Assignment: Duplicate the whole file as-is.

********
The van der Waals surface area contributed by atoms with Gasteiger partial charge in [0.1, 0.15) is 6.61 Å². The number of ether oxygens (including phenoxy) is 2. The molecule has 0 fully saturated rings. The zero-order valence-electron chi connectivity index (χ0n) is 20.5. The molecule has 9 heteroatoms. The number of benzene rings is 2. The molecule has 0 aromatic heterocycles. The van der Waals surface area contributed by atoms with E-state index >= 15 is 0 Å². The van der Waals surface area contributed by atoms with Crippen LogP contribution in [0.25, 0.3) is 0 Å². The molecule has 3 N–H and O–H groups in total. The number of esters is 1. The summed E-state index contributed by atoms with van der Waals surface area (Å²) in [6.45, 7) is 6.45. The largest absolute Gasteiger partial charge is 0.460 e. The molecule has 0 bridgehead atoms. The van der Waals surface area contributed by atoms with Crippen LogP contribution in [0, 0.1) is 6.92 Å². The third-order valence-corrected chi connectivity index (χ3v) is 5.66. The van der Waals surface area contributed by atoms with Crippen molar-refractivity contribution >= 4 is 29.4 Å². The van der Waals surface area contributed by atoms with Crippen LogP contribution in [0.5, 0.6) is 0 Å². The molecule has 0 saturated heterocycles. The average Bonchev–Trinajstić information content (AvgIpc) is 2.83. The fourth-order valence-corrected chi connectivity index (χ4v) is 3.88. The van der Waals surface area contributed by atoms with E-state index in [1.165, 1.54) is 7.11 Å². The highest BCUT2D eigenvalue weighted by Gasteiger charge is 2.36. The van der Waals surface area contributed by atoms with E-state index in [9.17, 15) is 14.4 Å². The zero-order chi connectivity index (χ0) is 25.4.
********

The van der Waals surface area contributed by atoms with Gasteiger partial charge in [0.1, 0.15) is 6.61 Å². The number of ether oxygens (including phenoxy) is 2. The molecule has 0 fully saturated rings. The zero-order valence-electron chi connectivity index (χ0n) is 20.5. The molecule has 9 heteroatoms. The number of benzene rings is 2. The molecule has 0 aromatic heterocycles. The van der Waals surface area contributed by atoms with E-state index >= 15 is 0 Å². The van der Waals surface area contributed by atoms with Crippen LogP contribution in [0.25, 0.3) is 0 Å². The molecule has 3 N–H and O–H groups in total. The number of esters is 1. The summed E-state index contributed by atoms with van der Waals surface area (Å²) in [6.45, 7) is 6.45. The largest absolute Gasteiger partial charge is 0.460 e. The molecule has 0 bridgehead atoms. The van der Waals surface area contributed by atoms with Crippen LogP contribution in [0, 0.1) is 6.92 Å². The third-order valence-corrected chi connectivity index (χ3v) is 5.66. The van der Waals surface area contributed by atoms with Crippen molar-refractivity contribution >= 4 is 29.4 Å². The van der Waals surface area contributed by atoms with Crippen LogP contribution in [0.5, 0.6) is 0 Å². The molecule has 0 saturated heterocycles. The average Bonchev–Trinajstić information content (AvgIpc) is 2.83. The fourth-order valence-corrected chi connectivity index (χ4v) is 3.88. The van der Waals surface area contributed by atoms with E-state index in [1.165, 1.54) is 7.11 Å². The highest BCUT2D eigenvalue weighted by Gasteiger charge is 2.36. The van der Waals surface area contributed by atoms with E-state index in [9.17, 15) is 14.4 Å². The zero-order chi connectivity index (χ0) is 25.4.